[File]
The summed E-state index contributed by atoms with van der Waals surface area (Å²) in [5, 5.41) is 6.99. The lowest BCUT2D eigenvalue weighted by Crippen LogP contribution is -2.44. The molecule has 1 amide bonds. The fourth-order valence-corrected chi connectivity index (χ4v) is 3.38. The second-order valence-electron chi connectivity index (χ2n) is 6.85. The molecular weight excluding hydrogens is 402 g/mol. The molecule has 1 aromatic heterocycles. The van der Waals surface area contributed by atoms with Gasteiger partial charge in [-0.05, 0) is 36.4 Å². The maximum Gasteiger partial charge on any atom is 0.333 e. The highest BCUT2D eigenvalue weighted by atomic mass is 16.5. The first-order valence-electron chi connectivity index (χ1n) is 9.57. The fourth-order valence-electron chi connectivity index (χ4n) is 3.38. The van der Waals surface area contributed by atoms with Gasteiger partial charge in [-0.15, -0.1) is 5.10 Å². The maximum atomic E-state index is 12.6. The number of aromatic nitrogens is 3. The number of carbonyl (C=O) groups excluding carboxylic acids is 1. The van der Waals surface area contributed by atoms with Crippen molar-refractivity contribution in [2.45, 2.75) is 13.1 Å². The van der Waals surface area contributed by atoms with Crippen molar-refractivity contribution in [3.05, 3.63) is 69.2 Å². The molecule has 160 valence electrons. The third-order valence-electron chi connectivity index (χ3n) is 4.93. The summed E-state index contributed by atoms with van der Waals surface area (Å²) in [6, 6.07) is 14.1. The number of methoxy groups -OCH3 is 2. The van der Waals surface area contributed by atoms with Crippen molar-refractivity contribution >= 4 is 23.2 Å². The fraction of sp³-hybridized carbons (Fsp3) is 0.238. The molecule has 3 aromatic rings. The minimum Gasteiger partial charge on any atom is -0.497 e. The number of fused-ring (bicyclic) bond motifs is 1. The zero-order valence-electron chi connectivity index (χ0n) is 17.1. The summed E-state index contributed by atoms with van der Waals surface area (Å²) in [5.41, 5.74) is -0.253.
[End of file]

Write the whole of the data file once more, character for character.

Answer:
The summed E-state index contributed by atoms with van der Waals surface area (Å²) in [5, 5.41) is 6.99. The lowest BCUT2D eigenvalue weighted by Crippen LogP contribution is -2.44. The molecule has 1 amide bonds. The fourth-order valence-corrected chi connectivity index (χ4v) is 3.38. The second-order valence-electron chi connectivity index (χ2n) is 6.85. The molecular weight excluding hydrogens is 402 g/mol. The molecule has 1 aromatic heterocycles. The van der Waals surface area contributed by atoms with Gasteiger partial charge in [-0.05, 0) is 36.4 Å². The maximum Gasteiger partial charge on any atom is 0.333 e. The highest BCUT2D eigenvalue weighted by atomic mass is 16.5. The first-order valence-electron chi connectivity index (χ1n) is 9.57. The fourth-order valence-electron chi connectivity index (χ4n) is 3.38. The van der Waals surface area contributed by atoms with Gasteiger partial charge in [-0.15, -0.1) is 5.10 Å². The maximum atomic E-state index is 12.6. The number of aromatic nitrogens is 3. The number of carbonyl (C=O) groups excluding carboxylic acids is 1. The van der Waals surface area contributed by atoms with Crippen molar-refractivity contribution in [2.45, 2.75) is 13.1 Å². The van der Waals surface area contributed by atoms with Crippen molar-refractivity contribution in [3.05, 3.63) is 69.2 Å². The molecule has 160 valence electrons. The third-order valence-electron chi connectivity index (χ3n) is 4.93. The summed E-state index contributed by atoms with van der Waals surface area (Å²) in [6, 6.07) is 14.1. The number of methoxy groups -OCH3 is 2. The van der Waals surface area contributed by atoms with Crippen molar-refractivity contribution >= 4 is 23.2 Å². The fraction of sp³-hybridized carbons (Fsp3) is 0.238. The molecule has 3 aromatic rings. The minimum Gasteiger partial charge on any atom is -0.497 e. The number of fused-ring (bicyclic) bond motifs is 1. The zero-order valence-electron chi connectivity index (χ0n) is 17.1. The summed E-state index contributed by atoms with van der Waals surface area (Å²) in [5.41, 5.74) is -0.253.